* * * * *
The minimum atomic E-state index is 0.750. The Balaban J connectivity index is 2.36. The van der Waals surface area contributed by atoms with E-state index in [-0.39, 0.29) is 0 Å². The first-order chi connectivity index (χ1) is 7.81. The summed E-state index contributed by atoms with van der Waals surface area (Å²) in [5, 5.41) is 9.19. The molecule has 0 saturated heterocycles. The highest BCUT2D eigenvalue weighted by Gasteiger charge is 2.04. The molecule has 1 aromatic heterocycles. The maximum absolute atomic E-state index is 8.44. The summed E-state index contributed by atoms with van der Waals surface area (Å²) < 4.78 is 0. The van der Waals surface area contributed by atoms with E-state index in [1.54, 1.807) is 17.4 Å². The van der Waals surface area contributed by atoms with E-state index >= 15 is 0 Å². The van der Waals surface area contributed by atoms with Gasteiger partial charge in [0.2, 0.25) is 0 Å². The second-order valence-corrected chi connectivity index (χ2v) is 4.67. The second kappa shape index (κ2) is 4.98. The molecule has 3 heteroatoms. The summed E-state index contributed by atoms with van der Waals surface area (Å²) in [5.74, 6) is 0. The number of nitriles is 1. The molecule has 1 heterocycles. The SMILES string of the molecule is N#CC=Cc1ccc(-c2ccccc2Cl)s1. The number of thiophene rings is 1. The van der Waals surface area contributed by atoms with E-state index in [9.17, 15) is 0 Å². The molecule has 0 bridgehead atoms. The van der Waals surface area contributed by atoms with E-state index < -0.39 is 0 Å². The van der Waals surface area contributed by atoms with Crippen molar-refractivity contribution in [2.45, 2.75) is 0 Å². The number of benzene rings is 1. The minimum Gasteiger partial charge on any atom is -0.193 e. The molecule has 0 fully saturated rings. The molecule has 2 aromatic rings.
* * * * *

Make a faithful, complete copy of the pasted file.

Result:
The minimum atomic E-state index is 0.750. The Balaban J connectivity index is 2.36. The van der Waals surface area contributed by atoms with E-state index in [-0.39, 0.29) is 0 Å². The first-order chi connectivity index (χ1) is 7.81. The summed E-state index contributed by atoms with van der Waals surface area (Å²) in [5, 5.41) is 9.19. The molecule has 0 saturated heterocycles. The highest BCUT2D eigenvalue weighted by Gasteiger charge is 2.04. The molecule has 1 aromatic heterocycles. The maximum absolute atomic E-state index is 8.44. The summed E-state index contributed by atoms with van der Waals surface area (Å²) < 4.78 is 0. The van der Waals surface area contributed by atoms with E-state index in [1.54, 1.807) is 17.4 Å². The van der Waals surface area contributed by atoms with E-state index >= 15 is 0 Å². The van der Waals surface area contributed by atoms with Gasteiger partial charge in [0.2, 0.25) is 0 Å². The second-order valence-corrected chi connectivity index (χ2v) is 4.67. The second kappa shape index (κ2) is 4.98. The molecule has 3 heteroatoms. The summed E-state index contributed by atoms with van der Waals surface area (Å²) in [5.74, 6) is 0. The number of nitriles is 1. The molecule has 1 heterocycles. The SMILES string of the molecule is N#CC=Cc1ccc(-c2ccccc2Cl)s1. The number of thiophene rings is 1. The van der Waals surface area contributed by atoms with E-state index in [9.17, 15) is 0 Å². The molecule has 0 bridgehead atoms. The van der Waals surface area contributed by atoms with E-state index < -0.39 is 0 Å². The van der Waals surface area contributed by atoms with Crippen molar-refractivity contribution in [2.45, 2.75) is 0 Å². The number of benzene rings is 1. The minimum Gasteiger partial charge on any atom is -0.193 e. The molecule has 0 fully saturated rings. The molecule has 2 aromatic rings.